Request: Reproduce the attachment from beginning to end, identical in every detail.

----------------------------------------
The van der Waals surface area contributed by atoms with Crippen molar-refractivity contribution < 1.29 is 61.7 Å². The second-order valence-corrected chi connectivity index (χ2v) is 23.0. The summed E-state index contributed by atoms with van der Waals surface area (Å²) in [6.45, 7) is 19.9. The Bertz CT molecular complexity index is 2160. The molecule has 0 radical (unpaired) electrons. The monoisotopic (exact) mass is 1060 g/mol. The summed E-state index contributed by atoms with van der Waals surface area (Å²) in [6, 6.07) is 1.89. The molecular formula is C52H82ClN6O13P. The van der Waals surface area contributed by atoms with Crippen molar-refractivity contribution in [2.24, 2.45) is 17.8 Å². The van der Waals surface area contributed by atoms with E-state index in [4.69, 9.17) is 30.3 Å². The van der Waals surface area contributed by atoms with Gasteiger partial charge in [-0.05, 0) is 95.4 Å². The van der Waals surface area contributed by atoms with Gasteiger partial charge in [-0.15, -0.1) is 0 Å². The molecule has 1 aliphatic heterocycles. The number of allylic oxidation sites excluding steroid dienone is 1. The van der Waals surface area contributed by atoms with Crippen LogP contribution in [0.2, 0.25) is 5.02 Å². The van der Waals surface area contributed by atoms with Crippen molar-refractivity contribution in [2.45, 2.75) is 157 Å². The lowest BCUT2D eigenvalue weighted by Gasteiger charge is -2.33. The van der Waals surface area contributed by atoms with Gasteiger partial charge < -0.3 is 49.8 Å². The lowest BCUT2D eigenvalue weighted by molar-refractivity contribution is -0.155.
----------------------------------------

The van der Waals surface area contributed by atoms with Crippen molar-refractivity contribution < 1.29 is 61.7 Å². The second-order valence-corrected chi connectivity index (χ2v) is 23.0. The summed E-state index contributed by atoms with van der Waals surface area (Å²) in [6.45, 7) is 19.9. The Bertz CT molecular complexity index is 2160. The molecule has 0 radical (unpaired) electrons. The monoisotopic (exact) mass is 1060 g/mol. The summed E-state index contributed by atoms with van der Waals surface area (Å²) in [6, 6.07) is 1.89. The molecular formula is C52H82ClN6O13P. The van der Waals surface area contributed by atoms with Crippen molar-refractivity contribution in [2.24, 2.45) is 17.8 Å². The van der Waals surface area contributed by atoms with E-state index in [4.69, 9.17) is 30.3 Å². The van der Waals surface area contributed by atoms with Gasteiger partial charge in [-0.05, 0) is 95.4 Å². The van der Waals surface area contributed by atoms with Gasteiger partial charge in [-0.15, -0.1) is 0 Å². The molecule has 1 aliphatic heterocycles. The number of allylic oxidation sites excluding steroid dienone is 1. The van der Waals surface area contributed by atoms with Crippen LogP contribution in [0.2, 0.25) is 5.02 Å². The van der Waals surface area contributed by atoms with Crippen molar-refractivity contribution in [2.45, 2.75) is 157 Å². The lowest BCUT2D eigenvalue weighted by Gasteiger charge is -2.33. The van der Waals surface area contributed by atoms with Gasteiger partial charge < -0.3 is 49.8 Å². The lowest BCUT2D eigenvalue weighted by molar-refractivity contribution is -0.155.